• Facebook said to test Nextdoor rival: Facebook is reportedly testing a service similar to popular neighborhood-focused social Nextdoor. Called Neighborhoods, the feature reportedly suggests local neighborhood groups to join on Facebook.

Illustration: Dom Guzman

Venture investors and leaders in the fintech space can visualize a future where such startups will move toward again rebundling services.

Root Inc., the parent company of Root Insurance, launched its initial public offering and is looking at a valuation of as much as $6.34 billion.

Clover Health posted rising revenues and a narrower loss in its most recent financial results, published in advance of a planned public market debut.

Crunchbase News’ top picks of the news to stay current in the VC and startup world.

Source: https://news.crunchbase.com/news/briefing-10-21-20/

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Crunchbase

Syte Sees $30M Series C For Product Discovery

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Online shopping has become the norm for most people in 2020, even coaxing traditional retail brands to up their presence to stay competitive. However, now that shoppers can’t see and touch products like they used to, e-commerce discovery has become a crucial element for customer acquisition and retention.

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Enter Syte, an Israel-based company that touts creating the world’s first product discovery platform that utilizes the senses, such as visual, text and voice, and then leverages visual artificial intelligence and next-generation personalization to create individualized and memorable customer experiences, Syte co-founder and CEO Ofer Fryman told Crunchbase News.

To execute on this, the company raised $30 million in Series C funding and an additional $10 million in debt. Viola Ventures led the round and was joined by LG Technology Ventures, La Maison, MizMaa Ventures and Kreos Capital, as well as existing investors Magma, Naver Corporation, Commerce Ventures, Storm Ventures, Axess Ventures, Remagine Media Ventures and KDS Media Fund.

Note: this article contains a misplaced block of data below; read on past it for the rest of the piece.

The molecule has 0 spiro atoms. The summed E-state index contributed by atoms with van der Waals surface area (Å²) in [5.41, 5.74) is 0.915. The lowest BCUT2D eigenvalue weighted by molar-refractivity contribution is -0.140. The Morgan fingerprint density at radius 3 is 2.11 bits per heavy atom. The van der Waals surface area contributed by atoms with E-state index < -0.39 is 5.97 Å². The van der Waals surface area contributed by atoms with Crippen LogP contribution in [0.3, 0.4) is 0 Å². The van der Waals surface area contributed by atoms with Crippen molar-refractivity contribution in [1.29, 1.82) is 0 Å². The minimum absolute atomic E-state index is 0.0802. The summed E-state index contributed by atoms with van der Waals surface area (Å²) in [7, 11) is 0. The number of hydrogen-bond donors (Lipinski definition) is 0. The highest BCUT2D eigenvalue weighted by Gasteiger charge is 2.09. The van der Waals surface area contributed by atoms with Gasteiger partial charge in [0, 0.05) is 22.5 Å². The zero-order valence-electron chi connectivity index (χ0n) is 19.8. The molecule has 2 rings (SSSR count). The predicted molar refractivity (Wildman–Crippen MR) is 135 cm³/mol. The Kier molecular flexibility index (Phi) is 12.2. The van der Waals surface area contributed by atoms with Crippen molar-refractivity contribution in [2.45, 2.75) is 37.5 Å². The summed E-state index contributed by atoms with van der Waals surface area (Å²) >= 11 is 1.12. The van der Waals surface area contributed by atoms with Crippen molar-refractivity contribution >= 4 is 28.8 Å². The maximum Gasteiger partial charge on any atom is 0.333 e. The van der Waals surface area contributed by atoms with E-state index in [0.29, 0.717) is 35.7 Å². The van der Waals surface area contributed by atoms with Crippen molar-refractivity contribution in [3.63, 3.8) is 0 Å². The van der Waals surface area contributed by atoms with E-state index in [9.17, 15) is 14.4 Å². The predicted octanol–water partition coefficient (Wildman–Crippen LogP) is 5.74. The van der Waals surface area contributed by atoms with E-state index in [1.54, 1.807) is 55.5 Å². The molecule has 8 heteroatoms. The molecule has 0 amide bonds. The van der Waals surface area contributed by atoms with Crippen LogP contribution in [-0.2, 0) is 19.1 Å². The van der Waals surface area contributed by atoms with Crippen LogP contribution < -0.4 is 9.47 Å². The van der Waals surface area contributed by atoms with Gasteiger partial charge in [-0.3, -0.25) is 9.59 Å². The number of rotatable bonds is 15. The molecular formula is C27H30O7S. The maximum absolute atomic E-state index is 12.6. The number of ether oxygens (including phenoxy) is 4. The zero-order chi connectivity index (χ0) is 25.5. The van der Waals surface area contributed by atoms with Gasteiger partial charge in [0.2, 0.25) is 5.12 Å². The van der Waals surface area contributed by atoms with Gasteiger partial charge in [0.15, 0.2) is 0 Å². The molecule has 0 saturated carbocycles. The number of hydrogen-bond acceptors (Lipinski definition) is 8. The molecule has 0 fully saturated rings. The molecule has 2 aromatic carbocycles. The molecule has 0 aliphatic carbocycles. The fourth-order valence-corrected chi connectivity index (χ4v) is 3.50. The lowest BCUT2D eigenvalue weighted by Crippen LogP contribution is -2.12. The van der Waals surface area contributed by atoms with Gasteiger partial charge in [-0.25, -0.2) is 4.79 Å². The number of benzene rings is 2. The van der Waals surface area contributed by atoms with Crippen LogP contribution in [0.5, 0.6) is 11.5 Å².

This brings the company’s total fundraising to $71 million since its inception in 2015. That includes a $21.5 million Series B, also led by Viola, in 2019, according to Crunchbase data.

Fryman intends for the new funding to be put to work on product enhancements and geographic expansion. Syte already has an established customer base in Europe, the Middle East and Africa, and will now focus expansion in the U.S. and Asia-Pacific.

Meanwhile, Syte has grown 22 percent quarter over quarter, as well as experienced a 38 percent expansion of its customer base since the beginning of 2020.

“Since we crossed $1 million annual recurring revenue, we have been tripling revenue while also becoming more efficient,” Fryman said. “We can accelerate growth as well as build an amazing technology and solution for a business that needs it right now. We plan to grow further, and even though our SaaS metrics are excellent right now, our goal is to improve them.”

Anshul Agarwal, managing director at LG Technology Ventures, said Syte was an attractive investment due in part to its unique technology.

“They have a deep-learning system and have created a new category, product discovery that will enable online shopping in a way we never had the ability to do before,” Agarwal said. “The product market fit was also unique. We believe in the strong execution by the team and the rapid growth in SaaS. We looked at many different companies, and the SaaS metrics that Syte showed are the strongest we’ve seen in a while.”

Illustration: Li-Anne Dias

Venture investors and leaders in the fintech space can visualize a future where such startups will move toward again rebundling services.

Root Inc., the parent company of Root Insurance, launched its initial public offering and is looking at a valuation of as much as $6.34 billion.

Clover Health posted rising revenues and a narrower loss in its most recent financial results, published in advance of a planned public market debut.

Crunchbase News’ top picks of the news to stay current in the VC and startup world.

Source: https://news.crunchbase.com/news/syte-sees-30m-series-c-for-product-discovery/